Father Manuel Bernardes (1644-1710) was a very bad friend of the kitchen and the chefs. This illustrious Church man, and opinion leader at the time, wrote that “the demon is a cook; if he realizes that we do not like the sin stewed in a certain way, he will add so many different seasonings until he makes us want it, and if we don´t take it all, he will be happy if we try some of it.” He further states that “to eat the delicacies and relish in enjoying the delicacies is not human, but rather the act of dirty animals that grunt while they eat hurriedly and purposefully, rooting, and buried in mud.” He even goes further to say that the innkeeper baptizes his wine (adds water) and will be pardoned for his sins. Of course, today, whoever adds water to the wine will be arrested, and rightly so.

Gone are the days where some pleasures were associated with sin, and the enticing tricks of those Arts were the main ones to blame. Today, it makes me feel like saying, Blessed cooks, or Blessed provokers of the sin of Gluttony!

The above statements were due to life in the Eighteenth century, when there was only one recipe book published and that belonged to the chef of the royal Court. There were no restaurants in Portugal, with the characteristics they have today.

We have curious reports of foreigners visiting Portugal at the end of the Eighteenth century and the beginning of the Nineteenth Century. After visiting other countries they report on the kind of food and the well-known places open to the public, such as the hostels.

J.B.F. Carrère wrote the following in 1796: At meal times: there is a tablecloth which has been in use for over eight days, a rusty and greasy fork, cracked or ugly looking plates, watery soup, stew which stinks of smoke and with sauce that has only salt as seasoning, and a tough roast, dry and burnt, all these are set on the table that is as dirty as is the floor below it.

In Lisbon there are many hostels, but none are good. In some, the meals are served at a round table with a fixed price: at others you eat what you order, paying according to the dish that is ordered.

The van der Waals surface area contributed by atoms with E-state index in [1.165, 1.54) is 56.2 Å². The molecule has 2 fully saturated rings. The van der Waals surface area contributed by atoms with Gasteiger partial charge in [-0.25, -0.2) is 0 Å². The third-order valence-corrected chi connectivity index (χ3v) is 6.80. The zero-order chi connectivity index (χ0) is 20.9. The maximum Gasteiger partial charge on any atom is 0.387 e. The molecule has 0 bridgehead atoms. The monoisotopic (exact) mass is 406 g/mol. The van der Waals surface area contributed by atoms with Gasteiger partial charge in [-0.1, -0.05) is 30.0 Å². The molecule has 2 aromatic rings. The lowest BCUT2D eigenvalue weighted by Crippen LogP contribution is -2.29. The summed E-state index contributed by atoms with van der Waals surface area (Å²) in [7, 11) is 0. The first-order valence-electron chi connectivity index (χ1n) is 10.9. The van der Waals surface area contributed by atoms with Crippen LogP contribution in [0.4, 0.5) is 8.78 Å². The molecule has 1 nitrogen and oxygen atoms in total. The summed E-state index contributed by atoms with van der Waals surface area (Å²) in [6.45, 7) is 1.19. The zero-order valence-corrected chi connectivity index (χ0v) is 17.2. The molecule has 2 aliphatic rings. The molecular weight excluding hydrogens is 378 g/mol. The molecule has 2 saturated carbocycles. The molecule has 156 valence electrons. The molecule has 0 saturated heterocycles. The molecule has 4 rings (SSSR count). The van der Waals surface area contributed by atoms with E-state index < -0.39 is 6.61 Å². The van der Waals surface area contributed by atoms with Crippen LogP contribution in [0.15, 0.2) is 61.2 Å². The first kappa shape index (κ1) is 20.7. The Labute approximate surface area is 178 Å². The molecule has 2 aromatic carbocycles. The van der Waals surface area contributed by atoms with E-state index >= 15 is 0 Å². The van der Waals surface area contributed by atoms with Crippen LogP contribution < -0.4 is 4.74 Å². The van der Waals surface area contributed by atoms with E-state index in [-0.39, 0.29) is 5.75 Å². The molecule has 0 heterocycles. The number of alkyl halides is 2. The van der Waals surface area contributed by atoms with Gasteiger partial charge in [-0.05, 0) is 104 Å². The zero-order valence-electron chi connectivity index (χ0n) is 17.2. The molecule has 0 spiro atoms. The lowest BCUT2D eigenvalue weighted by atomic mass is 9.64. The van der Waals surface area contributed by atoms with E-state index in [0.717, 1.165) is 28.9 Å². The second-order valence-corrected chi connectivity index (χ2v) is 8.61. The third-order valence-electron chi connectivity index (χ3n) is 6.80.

...The Portuguese hostels are the worst. The best ones are run by foreigners.”

Other travellers wrote about Portugal at that time such as Dabrymple, Costigan, Murphy, Gorani and specially William Beckford who left us his memoirs in a book about the two periods that he lived amongst us.

We are now going into the Nineteenth Century where the culinary references, the appearance of the first restaurants, the publication of several recipe books, the reference to gastronomy in the Portuguese literature, all served to change the mentality at the time.

The main news and fashion continued to come from France, where gastronomic critics started publishing their views. Take for example Grimod de la Reynière, with his almanacs, and who still publishes the Manual of the Hosts in 1808, where he refers to the important role the Kitchen Chefs have. He warns, however, that if a great Chef is at the service of a great master, however, if he does not speak his language, and if there is not a constant demand on him, soon even the great Chef will go into decadence. This is the concept of a great Chef who is able to fulfil and put into practice the longing of others, of his lord, his master or his boss. Of course, Carème deviated from this group, by creating his own personal style. But, let us go back to Portugal in the Twentieth Century.

Carlos Bento da Maia published his Tratado Completo de Cozinha in 1904 where he complains of the professional education compared with France “where the students sitting on their benches, attended the cook´s lecture, who, at the stove behind him describes the way to cook while cooking at the same time, the delicacies set to be prepared in that lesson. The names of these delicacies are written on a display board for the class.”

On the other hand he complains that “In our country, unfortunately, the professional education lags behind and the majority of the institutional directors have the bad sense of having underlings as students; so that instead of training girls that are capable of earning an honest living, they train pseudo- snobbish ladies who have contempt for manual work and are faced with a miserable or vagabond future”.

Already at that time they acknowledged that the quality of the training depended on the quality of the teacher!

Even the Diário de Notícias newspaper, at the time, upheld this concept that they developed in their editorial of October the 4th 1903. Unfortunately we no longer have the page of Boa Vida (Good Life) in the current Diário de Notícias newspaper, we were so used to this page....and so many chefs were able to get recognition! Today of all times, that so much is published about culinary and other subjects associated to food and that gave us a daily reference. Another field where football has won...!

To eat out has become a necessity and compulsory, as well as a pleasure. Therefore, there is the need for more information.

©Virgílio Gomes

Photo © Adriana Freire